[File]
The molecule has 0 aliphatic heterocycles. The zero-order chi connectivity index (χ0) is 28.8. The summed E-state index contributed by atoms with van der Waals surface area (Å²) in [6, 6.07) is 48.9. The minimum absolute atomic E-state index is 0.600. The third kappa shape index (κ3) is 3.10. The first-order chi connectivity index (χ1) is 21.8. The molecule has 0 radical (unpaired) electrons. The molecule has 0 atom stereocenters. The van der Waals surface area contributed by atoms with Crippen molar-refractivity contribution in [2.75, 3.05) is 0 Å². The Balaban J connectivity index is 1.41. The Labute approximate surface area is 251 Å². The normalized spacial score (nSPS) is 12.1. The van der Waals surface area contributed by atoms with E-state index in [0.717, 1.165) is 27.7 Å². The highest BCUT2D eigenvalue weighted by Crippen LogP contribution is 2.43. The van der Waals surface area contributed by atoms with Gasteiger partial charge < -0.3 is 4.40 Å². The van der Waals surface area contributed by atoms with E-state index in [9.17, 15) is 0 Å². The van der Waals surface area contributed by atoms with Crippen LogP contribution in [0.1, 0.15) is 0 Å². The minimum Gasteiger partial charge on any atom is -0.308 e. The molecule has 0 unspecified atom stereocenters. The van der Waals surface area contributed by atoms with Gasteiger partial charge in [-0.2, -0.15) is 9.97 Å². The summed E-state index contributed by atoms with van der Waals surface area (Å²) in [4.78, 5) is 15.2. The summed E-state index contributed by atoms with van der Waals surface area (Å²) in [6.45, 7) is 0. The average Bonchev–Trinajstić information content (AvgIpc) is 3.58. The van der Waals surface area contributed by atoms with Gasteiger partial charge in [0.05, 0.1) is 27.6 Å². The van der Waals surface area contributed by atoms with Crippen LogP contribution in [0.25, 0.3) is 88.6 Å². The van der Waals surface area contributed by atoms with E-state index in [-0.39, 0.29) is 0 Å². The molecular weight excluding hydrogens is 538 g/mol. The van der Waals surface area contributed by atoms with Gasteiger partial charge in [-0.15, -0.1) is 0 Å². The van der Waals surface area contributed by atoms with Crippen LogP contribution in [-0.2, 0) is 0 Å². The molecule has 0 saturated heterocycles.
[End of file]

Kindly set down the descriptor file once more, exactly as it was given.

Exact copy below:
The molecule has 0 aliphatic heterocycles. The zero-order chi connectivity index (χ0) is 28.8. The summed E-state index contributed by atoms with van der Waals surface area (Å²) in [6, 6.07) is 48.9. The minimum absolute atomic E-state index is 0.600. The third kappa shape index (κ3) is 3.10. The first-order chi connectivity index (χ1) is 21.8. The molecule has 0 radical (unpaired) electrons. The molecule has 0 atom stereocenters. The van der Waals surface area contributed by atoms with Crippen molar-refractivity contribution in [2.75, 3.05) is 0 Å². The Balaban J connectivity index is 1.41. The Labute approximate surface area is 251 Å². The normalized spacial score (nSPS) is 12.1. The van der Waals surface area contributed by atoms with E-state index in [0.717, 1.165) is 27.7 Å². The highest BCUT2D eigenvalue weighted by Crippen LogP contribution is 2.43. The van der Waals surface area contributed by atoms with Gasteiger partial charge < -0.3 is 4.40 Å². The van der Waals surface area contributed by atoms with E-state index in [9.17, 15) is 0 Å². The van der Waals surface area contributed by atoms with Crippen LogP contribution in [0.1, 0.15) is 0 Å². The minimum Gasteiger partial charge on any atom is -0.308 e. The molecule has 0 unspecified atom stereocenters. The van der Waals surface area contributed by atoms with Gasteiger partial charge in [-0.2, -0.15) is 9.97 Å². The summed E-state index contributed by atoms with van der Waals surface area (Å²) in [4.78, 5) is 15.2. The summed E-state index contributed by atoms with van der Waals surface area (Å²) in [6.45, 7) is 0. The average Bonchev–Trinajstić information content (AvgIpc) is 3.58. The van der Waals surface area contributed by atoms with Gasteiger partial charge in [0.05, 0.1) is 27.6 Å². The van der Waals surface area contributed by atoms with Crippen LogP contribution in [0.25, 0.3) is 88.6 Å². The van der Waals surface area contributed by atoms with E-state index in [-0.39, 0.29) is 0 Å². The molecular weight excluding hydrogens is 538 g/mol. The van der Waals surface area contributed by atoms with Gasteiger partial charge in [-0.15, -0.1) is 0 Å². The van der Waals surface area contributed by atoms with Crippen LogP contribution in [-0.2, 0) is 0 Å². The molecule has 0 saturated heterocycles.